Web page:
A Beginners Guide to IIS Logging


Internet Information Server is one of the most powerful web servers provided by Microsoft that is able to host and run your web applications. IIS supports the following protocols: FTP, FTPS, SMTP, NNTP, HTTP/HTTPS. We can host our web sites on IIS, we can use it as an FTP site also. For more information, click here.

IIS Logs

You can configure your Web site or your FTP site to record log entries that are generated from user activity and from server activity. Log data can help you control access to content, determine content popularity, plan security requirements, and troubleshoot potential Web site issues or FTP site issues. For example, you can use the log files to help determine whether a security event has occurred. The data in the log files can provide information about the source of the attack.

IIS can save log files to different file formats. When you enable logging, you can specify the file format that you want to use. By default, IIS uses the W3C Extended log file format. Typically, the W3C Extended log file format is the preferred log type to use. This log format lets you configure lots of extended attributes that are useful to help analyze security.

Enable and configure logging in Internet Information Services (IIS)

Open the IIS management console and expand the server node and select Logging in the features panel



Press the “Select Fields” button to configure the information you wish to log in your log files:

You can customize the data that is logged to log files that use the W3C Extended log file format. To customize the data, select the properties that you want and omit the properties that you do not want. You may want to select the following properties when you customize W3C Extended log file format logs:


Client IP address – This is the IP address of the client that accesses the server. Notice that if a Web proxy computer is in front of the server that is running IIS, the IP address of the proxy may appear in the Client IP Address box. User name – This is the name of the user who accesses the server. If Anonymous authentication is configured, a hyphen (-) is logged instead of the user name. Method – This is the action that the client tries to perform. For example, the action may be a GET command or a POST command. URI stem – This is the resource on the server that is running IIS that the user tries to access. For example, the resource may be an HTML page, a graphic, a CGI program, or a script. Protocol status – This is the status of the action in HTTP terms. This is represented by a code number. Win32 status – This is the status of the action in Win32 code terms. Error numbers are reported. For example, error 5 means that access is denied. User agent – This is the name of the Web browser that accesses the server. Server IP address – This is the IP address of the virtual server where the log entry is generated. This option is helpful if you host multiple virtual servers on the same computer, and the multiple virtual servers use different IP addresses. Server port – This is the port number of the virtual server that receives the client request. This option is helpful if you host multiple virtual servers on the same computer, and the multiple virtual servers use different IP addresses. The default selection of fields will provide a decent amount of information for standard environments. If more detail is desired, select more fields. Next, choose a log file location and rollover frequency. Please note that on heavily accessed websites, log files will demand a fair amount of disk space.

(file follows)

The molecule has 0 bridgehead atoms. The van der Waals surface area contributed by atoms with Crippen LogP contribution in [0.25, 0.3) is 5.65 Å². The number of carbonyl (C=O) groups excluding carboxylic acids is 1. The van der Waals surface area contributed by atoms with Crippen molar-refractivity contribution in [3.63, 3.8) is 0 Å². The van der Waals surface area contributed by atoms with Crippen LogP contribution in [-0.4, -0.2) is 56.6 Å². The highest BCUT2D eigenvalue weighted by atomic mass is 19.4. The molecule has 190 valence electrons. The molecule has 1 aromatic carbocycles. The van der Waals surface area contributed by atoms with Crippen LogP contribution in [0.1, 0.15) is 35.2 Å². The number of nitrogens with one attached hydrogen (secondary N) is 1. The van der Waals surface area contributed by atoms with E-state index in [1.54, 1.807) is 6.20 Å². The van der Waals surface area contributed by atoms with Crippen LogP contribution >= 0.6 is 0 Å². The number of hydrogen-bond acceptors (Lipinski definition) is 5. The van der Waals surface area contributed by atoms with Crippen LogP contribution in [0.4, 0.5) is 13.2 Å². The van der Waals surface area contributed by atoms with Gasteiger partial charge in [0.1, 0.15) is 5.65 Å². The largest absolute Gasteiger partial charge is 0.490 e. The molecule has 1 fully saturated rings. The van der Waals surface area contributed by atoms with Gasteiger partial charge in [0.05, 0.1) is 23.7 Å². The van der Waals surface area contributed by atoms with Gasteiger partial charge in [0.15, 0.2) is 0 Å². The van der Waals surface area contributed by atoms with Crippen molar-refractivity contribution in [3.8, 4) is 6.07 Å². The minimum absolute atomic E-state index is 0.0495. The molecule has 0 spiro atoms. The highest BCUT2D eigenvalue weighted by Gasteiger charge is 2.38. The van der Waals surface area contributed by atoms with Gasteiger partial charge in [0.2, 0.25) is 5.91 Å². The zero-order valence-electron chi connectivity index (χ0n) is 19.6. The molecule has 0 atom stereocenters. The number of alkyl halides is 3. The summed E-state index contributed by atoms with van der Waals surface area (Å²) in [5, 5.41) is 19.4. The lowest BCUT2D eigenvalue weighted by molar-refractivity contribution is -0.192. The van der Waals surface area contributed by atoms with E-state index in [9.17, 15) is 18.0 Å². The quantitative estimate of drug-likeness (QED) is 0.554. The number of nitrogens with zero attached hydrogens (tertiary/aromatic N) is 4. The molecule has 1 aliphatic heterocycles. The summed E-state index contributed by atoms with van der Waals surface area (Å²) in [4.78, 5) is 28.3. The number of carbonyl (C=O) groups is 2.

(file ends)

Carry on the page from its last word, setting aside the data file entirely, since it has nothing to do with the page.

Find IIS Logs

The default place for access logs is c:\inetpub\logs\LogFiles. Otherwise, check under IIS Manager, select the computer on the left pane, and in the middle pane, go under “Logging” in the IIS area. There you will see the default location for all sites (this is however overridable on all sites)

You could also look into C:\Windows\System32\LogFiles\HTTPERR which will contain similar log files that only represents errors.

Reading the IIS Log

Web server log file entries typically look similar to this: - [29/Jul/2001:00:35:33 -0500] "GET /data-mining.htm HTTP/1.1" 200 11631 "http://internetmarketingengine.com/" "Mozilla/4.0 (compatible; MSIE 5.5; Windows NT 5.0)"

Note that some of these entries may be in a different order in your log files. = IP Address (or XX if the IP address has been resolved) 29/Jul/2001:00:35:33 = Date and Time of the entry -0500 = Time difference to Greenwich Mean time (Universal Time). This log file entry was created when the web server was on US Central Summer time GET = Action data-mining.htm HTTP/1.1 = Object – i.e. retrieve the page data-mining.htm 200 = result (Result 200 means the task has been completed) 11631 = size of object, in bytes http://internetmarketingengine.com/ = Referring URL (i.e. this particular page was accessed from the home page of the Internet Marketing Engine) Mozilla/4.0 (compatible; MSIE 5.5; Windows NT 5.0) = Browser / version and platform – i.e. this person was using Microsoft Internet Explorer 5.5 and the Windows 2000 operating system.


http://www.codeproject.com/Articles/42724/Beginner-s-Guide-Exploring-IIS-With-ASP-NET#heading0028 http://techslate.net/cas-server-and-using-and-troubleshooting-iis-log-files/ http://support.microsoft.com/kb/313437 https://world.mendix.com/pages/viewpage.action?pageId=21135462 http://stackoverflow.com/questions/6426375/where-can-i-find-the-iis-logs http://internetmarketingengine.com/how-to-read-server-log-files.htm